Like so many of the new in-car infotainment systems, Toyota's Entune is cloud-based -- its gateway to apps such as Bing, Pandora, iHeart Radio and Movietickets.com is via an Android, Blackberry or iPhone. The system will debut in the Toyota Prius V later this year and then spread to other models.
But Entune is going to be only as good as the cell phone it's paired with, and Toyota is in an uphill battle to create the drop-free connection that has eluded the rest of the tech world. The company's research scientists are working on it, but Toyota is a carmaker, not a software developer, so it's difficult to imagine that it's going to succeed at something every cell network in the world has failed to deliver.
Revolving around the phone
Automakers love cell-based systems because, as Jim Pisz of Toyota's advanced technology department explained to me, the technology is moving so fast it makes sense for auto entertainment to revolve around the driver's frequently updated equipment. But cell phones, even the latest ones, are problematic partners. When they drop calls, the whole system falters and an hourglass appears on the screen.
In fact, that's exactly what happened when Pisz demonstrated the Entune system here in New York outside the Plaza Hotel. The Android phone lost the connection, and we were offline until a technician rebooted. The advanced voice recognition, which can recognize casual speech, was in limbo, waiting on a cell phone to find its network.
We've all been there. Will.I.am of the Black Eyed Peas tweeted "ATT crashed----ahhh!! The worse" during the Super Bowl halftime show. Toyota admits that relying on cell service is problematic. Michelle Avary, a Toyota marketing manager, told me:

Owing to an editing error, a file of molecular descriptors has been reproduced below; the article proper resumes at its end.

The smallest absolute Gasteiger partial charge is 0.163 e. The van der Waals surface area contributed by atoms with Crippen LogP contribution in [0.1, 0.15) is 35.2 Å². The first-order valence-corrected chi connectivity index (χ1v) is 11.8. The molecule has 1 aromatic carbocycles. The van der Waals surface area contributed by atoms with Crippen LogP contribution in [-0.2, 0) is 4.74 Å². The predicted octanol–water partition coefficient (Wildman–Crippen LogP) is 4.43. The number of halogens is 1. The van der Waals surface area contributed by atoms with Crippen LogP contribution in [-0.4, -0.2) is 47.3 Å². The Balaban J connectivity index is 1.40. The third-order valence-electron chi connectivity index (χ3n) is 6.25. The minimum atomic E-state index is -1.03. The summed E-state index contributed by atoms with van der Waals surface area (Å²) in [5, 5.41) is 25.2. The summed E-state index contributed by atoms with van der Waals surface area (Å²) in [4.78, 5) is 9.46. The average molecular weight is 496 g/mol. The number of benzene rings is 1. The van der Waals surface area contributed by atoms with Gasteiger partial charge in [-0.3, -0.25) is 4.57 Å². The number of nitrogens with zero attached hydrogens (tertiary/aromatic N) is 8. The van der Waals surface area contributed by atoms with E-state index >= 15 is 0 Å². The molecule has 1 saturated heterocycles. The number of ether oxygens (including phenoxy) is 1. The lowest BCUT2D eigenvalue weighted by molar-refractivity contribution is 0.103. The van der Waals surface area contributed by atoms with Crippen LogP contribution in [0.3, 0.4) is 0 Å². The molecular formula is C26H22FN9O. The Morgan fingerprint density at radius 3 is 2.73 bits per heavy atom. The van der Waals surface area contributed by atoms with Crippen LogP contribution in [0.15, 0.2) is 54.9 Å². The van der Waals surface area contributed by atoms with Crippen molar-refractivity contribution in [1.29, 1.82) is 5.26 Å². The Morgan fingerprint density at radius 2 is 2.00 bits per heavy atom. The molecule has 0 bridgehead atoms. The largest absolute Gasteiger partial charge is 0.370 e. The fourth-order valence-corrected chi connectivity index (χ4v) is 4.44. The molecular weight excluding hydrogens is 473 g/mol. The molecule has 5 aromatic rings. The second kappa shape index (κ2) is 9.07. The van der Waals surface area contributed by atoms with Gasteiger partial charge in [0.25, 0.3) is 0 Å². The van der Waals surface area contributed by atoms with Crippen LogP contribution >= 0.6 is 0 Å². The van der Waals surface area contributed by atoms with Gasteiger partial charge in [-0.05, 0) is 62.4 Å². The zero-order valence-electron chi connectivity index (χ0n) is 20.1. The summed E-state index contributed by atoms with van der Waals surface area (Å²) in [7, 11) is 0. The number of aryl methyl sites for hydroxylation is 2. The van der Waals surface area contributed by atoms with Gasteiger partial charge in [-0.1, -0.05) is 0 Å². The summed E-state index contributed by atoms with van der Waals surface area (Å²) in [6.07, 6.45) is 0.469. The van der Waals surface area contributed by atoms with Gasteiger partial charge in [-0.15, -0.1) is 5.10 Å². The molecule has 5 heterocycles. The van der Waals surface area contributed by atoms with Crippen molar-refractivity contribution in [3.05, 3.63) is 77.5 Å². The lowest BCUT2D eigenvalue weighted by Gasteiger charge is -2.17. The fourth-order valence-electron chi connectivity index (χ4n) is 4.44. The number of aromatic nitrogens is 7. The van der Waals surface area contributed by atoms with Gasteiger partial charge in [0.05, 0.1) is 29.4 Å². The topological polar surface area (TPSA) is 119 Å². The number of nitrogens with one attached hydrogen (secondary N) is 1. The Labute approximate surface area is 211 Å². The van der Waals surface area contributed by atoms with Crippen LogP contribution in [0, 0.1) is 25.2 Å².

It's the last mile that's the problem. Cellular networks in general will always be a challenge to deal with. If there's no cellular connectivity, our systems just won't work. We're trying to fix that.Intelligent switching... what's up with that?
Indeed they are. According to Avary, the solution is what she called "intelligent communications switching networks" that would allow devices "to move seamlessly in milliseconds from, say, cellular to Wi-Fi and back again with no notice to the user." The intended result: always-on connectivity.
Toyota's InfoTechnology Center in Silicon Valley is reportedly working on it. In tech-ese, Toyota says it is "aiming to achieve a cognitive-radio-system that can autonomously select frequencies and communication methods after recognizing the surrounding environment."
Avary was unable to explain how this would actually work in practice. "It's something I know only in theory," she said. But it would require some kind of seamless integration of disparate technologies that doesn't currently exist, and exactly how Wi-Fi fits into the picture is far from clear. If Toyota's engineers can make this holy grail technology work, the company should probably give up making cars entirely and just license its invaluable system to the rest of the world.
Auto infotainment is in a rapid transition that includes the demise of the in-car CD player and a migration of the consumer's music library to the cloud. Amazon's new Cloud Drive is part of that, and Mog ("millions of songs on demand") is another. That's cool -- nobody likes carrying around discs, and who wouldn't want total access, anywhere, to every song they own? But if the cloud music is inaccessible even part of the time, it will get frustrating fast. The CD is yesterday's technology, but it does have the virtue of working. Just stick it in the slot and get your music.
When the cell signal came back, Entune showed what it could do, including making movie and restaurant reservations online. It was nice, but I kept looking over at that wired-in cellphone to make sure it was still connected.